(Human Rights Watch ) – Lesbian, gay, bisexual, and transgender (LGBT) people in Afghanistan, and others who do not conform to rigid gender norms, have faced an increasingly desperate situation and grave threats to their safety and lives since the Taliban took full control of the country on August 15, 2021.
Many of those interviewed reported being attacked, sexually assaulted, or directly threatened by members of the Taliban because of their sexual orientation or gender identity. Others reported abuse from family members, neighbors, and romantic partners who now support the Taliban or believed they had to take action against LGBT people close to them to ensure their own safety. Some fled their homes from attacks by Taliban members or supporters pursuing them. Others watched as lives they had carefully built over the years disappeared overnight and found themselves at risk of being targeted at any time because of their sexual orientation or gender identity.
Afghanistan was a dangerous place for LGBT people well before the Taliban recaptured Kabul in 2021. In 2018, the government of President Ashraf Ghani passed a law that explicitly criminalized same-sex sexual relations, and the previous penal code included vague language widely interpreted as making same-sex relations a criminal offense.
The Taliban have echoed the previous government’s support for the criminalization of same-sex relations, with some of their leaders vowing to take a hard line against the rights of LGBT people. A Taliban spokesperson told Reuters in October, “LGBT… That’s against our Sharia [Islamic] law.”
Despite making repeated pledges to respect human rights, the Taliban have engaged in widespread rights abuses since retaking control of the country, including revenge killings, systematic discrimination against women and girls, severe restrictions on freedom of expression and the media, and land grabbing. The danger now facing LGBT people in Afghanistan—in an environment devoid of legal protections, under authorities that have explicitly pledged not to tolerate LGBT people—is grave.
Most interviewees believed their only path to safety was to relocate to a country with greater protections for the rights of LGBT people, but so far very few LGBT Afghans escaping Afghanistan are known to have reached a safe country. Only the United Kingdom has publicly announced thus far that it has resettled a small number of LGBT Afghans.
Those who have fled to nearby countries remain in a tenuous situation. Most of the countries with which Afghanistan shares major borders, including Iran, Pakistan, Turkmenistan, and Uzbekistan, also criminalize same-sex relations, as do some other countries in the region; in Iran same-sex sexual acts can be punished by death.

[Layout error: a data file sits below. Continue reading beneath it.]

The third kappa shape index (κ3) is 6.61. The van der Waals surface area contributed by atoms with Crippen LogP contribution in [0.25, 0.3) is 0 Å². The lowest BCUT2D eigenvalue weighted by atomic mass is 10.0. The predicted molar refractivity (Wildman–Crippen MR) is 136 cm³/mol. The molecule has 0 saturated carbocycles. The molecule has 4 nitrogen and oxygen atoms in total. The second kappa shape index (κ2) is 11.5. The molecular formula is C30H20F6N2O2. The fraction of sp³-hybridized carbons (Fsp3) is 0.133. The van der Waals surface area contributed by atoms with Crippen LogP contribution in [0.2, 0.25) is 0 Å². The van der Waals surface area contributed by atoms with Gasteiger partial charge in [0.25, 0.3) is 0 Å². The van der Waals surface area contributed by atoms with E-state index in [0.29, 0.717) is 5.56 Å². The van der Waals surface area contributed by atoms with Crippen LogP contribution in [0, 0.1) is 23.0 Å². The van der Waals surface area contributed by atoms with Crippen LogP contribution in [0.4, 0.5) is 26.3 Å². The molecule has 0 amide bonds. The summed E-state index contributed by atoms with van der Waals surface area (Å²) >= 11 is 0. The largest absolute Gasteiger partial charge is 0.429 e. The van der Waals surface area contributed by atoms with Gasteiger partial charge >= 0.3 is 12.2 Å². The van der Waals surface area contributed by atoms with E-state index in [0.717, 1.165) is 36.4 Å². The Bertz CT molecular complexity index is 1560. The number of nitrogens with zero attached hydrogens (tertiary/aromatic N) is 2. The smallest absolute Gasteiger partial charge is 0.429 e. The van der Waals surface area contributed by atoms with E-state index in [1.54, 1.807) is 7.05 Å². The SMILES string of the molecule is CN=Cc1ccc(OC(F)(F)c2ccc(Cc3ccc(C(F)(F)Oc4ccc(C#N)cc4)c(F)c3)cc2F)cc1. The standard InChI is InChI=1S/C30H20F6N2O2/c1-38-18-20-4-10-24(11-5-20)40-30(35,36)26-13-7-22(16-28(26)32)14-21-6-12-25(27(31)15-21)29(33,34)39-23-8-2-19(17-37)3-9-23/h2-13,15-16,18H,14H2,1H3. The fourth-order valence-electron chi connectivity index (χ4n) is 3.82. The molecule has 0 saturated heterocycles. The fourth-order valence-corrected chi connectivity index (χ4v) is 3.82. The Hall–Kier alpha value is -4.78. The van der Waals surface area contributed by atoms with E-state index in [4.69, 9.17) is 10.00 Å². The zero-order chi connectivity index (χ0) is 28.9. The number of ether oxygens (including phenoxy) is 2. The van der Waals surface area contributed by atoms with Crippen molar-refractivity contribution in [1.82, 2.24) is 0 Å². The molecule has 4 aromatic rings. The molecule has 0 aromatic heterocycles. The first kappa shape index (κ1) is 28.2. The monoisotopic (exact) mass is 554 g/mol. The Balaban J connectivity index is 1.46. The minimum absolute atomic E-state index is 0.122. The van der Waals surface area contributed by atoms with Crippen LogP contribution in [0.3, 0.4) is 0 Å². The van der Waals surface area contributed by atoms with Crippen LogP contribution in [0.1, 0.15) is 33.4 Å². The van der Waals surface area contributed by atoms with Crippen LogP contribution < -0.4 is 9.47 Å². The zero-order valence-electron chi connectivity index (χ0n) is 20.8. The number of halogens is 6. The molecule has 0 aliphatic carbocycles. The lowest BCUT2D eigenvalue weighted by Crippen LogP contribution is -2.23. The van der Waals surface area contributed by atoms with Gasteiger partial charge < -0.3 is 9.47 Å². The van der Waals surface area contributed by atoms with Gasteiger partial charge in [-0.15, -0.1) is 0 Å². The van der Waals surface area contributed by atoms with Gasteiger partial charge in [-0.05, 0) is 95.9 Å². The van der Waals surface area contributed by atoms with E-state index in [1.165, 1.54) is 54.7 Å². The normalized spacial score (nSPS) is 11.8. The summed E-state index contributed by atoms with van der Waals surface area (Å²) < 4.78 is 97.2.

The evacuation of people at extreme risk in Afghanistan is nowhere near over. All governments have an obligation to promptly and fairly process asylum claims, including those from LGBT Afghans who fear persecution under the Taliban. Whether LGBT people are seeking to flee directly from Afghanistan or from a nearby country, nations supporting the human rights of LGBT people should create safe and legal pathways for entry and assist in resettlement. Nations that sent military forces to Afghanistan over the last 20 years have a particular responsibility to prevent people who face the risk of persecution from becoming stranded.
But evacuation will not be an option for most LGBT Afghans: it is challenging for Afghans who face persecution on any grounds to obtain the documentation and financial resources needed to leave the country, and LGBT people face additional barriers. For those who cannot or choose not to leave the country, it is urgent that their rights be protected within Afghanistan. The Taliban should end abuses against LGBT people and revise laws and regulations to ensure their equal rights. United Nations bodies and concerned governments should use whatever diplomatic leverage they have with the Taliban to do so. Social media platforms should urgently assist LGBT Afghans who are being targeted via their platforms. International donors and aid agencies should make delivering services that assist and protect LGBT people a priority, even when Taliban abuses complicate doing so.